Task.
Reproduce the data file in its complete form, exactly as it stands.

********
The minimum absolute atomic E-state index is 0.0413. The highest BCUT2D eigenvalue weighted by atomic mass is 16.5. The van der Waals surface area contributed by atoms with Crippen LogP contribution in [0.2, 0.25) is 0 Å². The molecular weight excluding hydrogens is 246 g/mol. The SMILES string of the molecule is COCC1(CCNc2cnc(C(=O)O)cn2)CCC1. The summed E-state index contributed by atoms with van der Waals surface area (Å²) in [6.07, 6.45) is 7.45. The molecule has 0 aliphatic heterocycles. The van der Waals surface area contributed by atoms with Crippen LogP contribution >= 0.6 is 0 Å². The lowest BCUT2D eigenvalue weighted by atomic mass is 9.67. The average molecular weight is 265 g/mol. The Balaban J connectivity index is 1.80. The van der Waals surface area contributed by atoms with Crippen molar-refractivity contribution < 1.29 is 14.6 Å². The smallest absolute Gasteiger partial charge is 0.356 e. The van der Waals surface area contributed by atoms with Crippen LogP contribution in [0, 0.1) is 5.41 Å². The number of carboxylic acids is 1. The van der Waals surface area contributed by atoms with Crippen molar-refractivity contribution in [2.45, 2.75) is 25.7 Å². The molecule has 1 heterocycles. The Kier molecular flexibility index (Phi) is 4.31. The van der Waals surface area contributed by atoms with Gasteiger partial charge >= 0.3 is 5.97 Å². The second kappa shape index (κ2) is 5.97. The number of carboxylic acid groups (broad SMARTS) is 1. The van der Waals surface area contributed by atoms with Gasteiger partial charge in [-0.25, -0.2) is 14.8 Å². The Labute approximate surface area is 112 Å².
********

The minimum absolute atomic E-state index is 0.0413. The highest BCUT2D eigenvalue weighted by atomic mass is 16.5. The van der Waals surface area contributed by atoms with Crippen LogP contribution in [0.2, 0.25) is 0 Å². The molecular weight excluding hydrogens is 246 g/mol. The SMILES string of the molecule is COCC1(CCNc2cnc(C(=O)O)cn2)CCC1. The summed E-state index contributed by atoms with van der Waals surface area (Å²) in [6.07, 6.45) is 7.45. The molecule has 0 aliphatic heterocycles. The van der Waals surface area contributed by atoms with Crippen LogP contribution >= 0.6 is 0 Å². The lowest BCUT2D eigenvalue weighted by atomic mass is 9.67. The average molecular weight is 265 g/mol. The Balaban J connectivity index is 1.80. The van der Waals surface area contributed by atoms with Crippen molar-refractivity contribution < 1.29 is 14.6 Å². The smallest absolute Gasteiger partial charge is 0.356 e. The van der Waals surface area contributed by atoms with Crippen LogP contribution in [0, 0.1) is 5.41 Å². The number of carboxylic acids is 1. The van der Waals surface area contributed by atoms with Crippen molar-refractivity contribution in [2.45, 2.75) is 25.7 Å². The molecule has 1 heterocycles. The Kier molecular flexibility index (Phi) is 4.31. The van der Waals surface area contributed by atoms with Gasteiger partial charge >= 0.3 is 5.97 Å². The second kappa shape index (κ2) is 5.97. The number of carboxylic acid groups (broad SMARTS) is 1. The van der Waals surface area contributed by atoms with Gasteiger partial charge in [-0.25, -0.2) is 14.8 Å². The Labute approximate surface area is 112 Å².